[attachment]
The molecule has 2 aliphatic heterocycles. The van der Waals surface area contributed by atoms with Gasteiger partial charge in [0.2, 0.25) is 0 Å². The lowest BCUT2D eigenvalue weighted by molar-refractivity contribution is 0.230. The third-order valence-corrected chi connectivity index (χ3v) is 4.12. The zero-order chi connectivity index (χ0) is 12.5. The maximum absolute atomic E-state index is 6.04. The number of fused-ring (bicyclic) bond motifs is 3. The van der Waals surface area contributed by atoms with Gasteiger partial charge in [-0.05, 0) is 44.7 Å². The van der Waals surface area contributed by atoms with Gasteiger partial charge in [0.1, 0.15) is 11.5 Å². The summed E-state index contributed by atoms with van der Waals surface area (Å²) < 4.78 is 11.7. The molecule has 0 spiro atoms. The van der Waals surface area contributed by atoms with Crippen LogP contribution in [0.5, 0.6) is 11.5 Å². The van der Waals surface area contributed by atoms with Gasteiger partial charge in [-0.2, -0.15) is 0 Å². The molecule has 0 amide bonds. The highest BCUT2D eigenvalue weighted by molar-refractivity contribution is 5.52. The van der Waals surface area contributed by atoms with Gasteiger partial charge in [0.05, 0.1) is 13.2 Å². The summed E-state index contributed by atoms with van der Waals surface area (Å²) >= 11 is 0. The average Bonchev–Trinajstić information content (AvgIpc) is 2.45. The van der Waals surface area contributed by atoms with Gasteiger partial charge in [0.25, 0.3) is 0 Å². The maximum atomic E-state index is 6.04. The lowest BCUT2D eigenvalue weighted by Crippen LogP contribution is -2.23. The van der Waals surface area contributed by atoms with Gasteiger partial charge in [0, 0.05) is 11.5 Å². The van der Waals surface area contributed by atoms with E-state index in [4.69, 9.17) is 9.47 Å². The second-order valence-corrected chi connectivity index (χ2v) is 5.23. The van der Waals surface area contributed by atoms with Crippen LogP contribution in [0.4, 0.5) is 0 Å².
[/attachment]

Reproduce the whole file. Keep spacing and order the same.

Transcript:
The molecule has 2 aliphatic heterocycles. The van der Waals surface area contributed by atoms with Gasteiger partial charge in [0.2, 0.25) is 0 Å². The lowest BCUT2D eigenvalue weighted by molar-refractivity contribution is 0.230. The third-order valence-corrected chi connectivity index (χ3v) is 4.12. The zero-order chi connectivity index (χ0) is 12.5. The maximum absolute atomic E-state index is 6.04. The number of fused-ring (bicyclic) bond motifs is 3. The van der Waals surface area contributed by atoms with Gasteiger partial charge in [-0.05, 0) is 44.7 Å². The van der Waals surface area contributed by atoms with Gasteiger partial charge in [0.1, 0.15) is 11.5 Å². The summed E-state index contributed by atoms with van der Waals surface area (Å²) < 4.78 is 11.7. The molecule has 0 spiro atoms. The van der Waals surface area contributed by atoms with Crippen LogP contribution in [0.5, 0.6) is 11.5 Å². The van der Waals surface area contributed by atoms with Gasteiger partial charge in [-0.2, -0.15) is 0 Å². The molecule has 0 amide bonds. The highest BCUT2D eigenvalue weighted by molar-refractivity contribution is 5.52. The van der Waals surface area contributed by atoms with Gasteiger partial charge in [0.05, 0.1) is 13.2 Å². The summed E-state index contributed by atoms with van der Waals surface area (Å²) >= 11 is 0. The average Bonchev–Trinajstić information content (AvgIpc) is 2.45. The van der Waals surface area contributed by atoms with Gasteiger partial charge in [0.25, 0.3) is 0 Å². The maximum atomic E-state index is 6.04. The lowest BCUT2D eigenvalue weighted by Crippen LogP contribution is -2.23. The van der Waals surface area contributed by atoms with Gasteiger partial charge in [0, 0.05) is 11.5 Å². The van der Waals surface area contributed by atoms with E-state index in [4.69, 9.17) is 9.47 Å². The second-order valence-corrected chi connectivity index (χ2v) is 5.23. The van der Waals surface area contributed by atoms with Crippen LogP contribution in [0.4, 0.5) is 0 Å².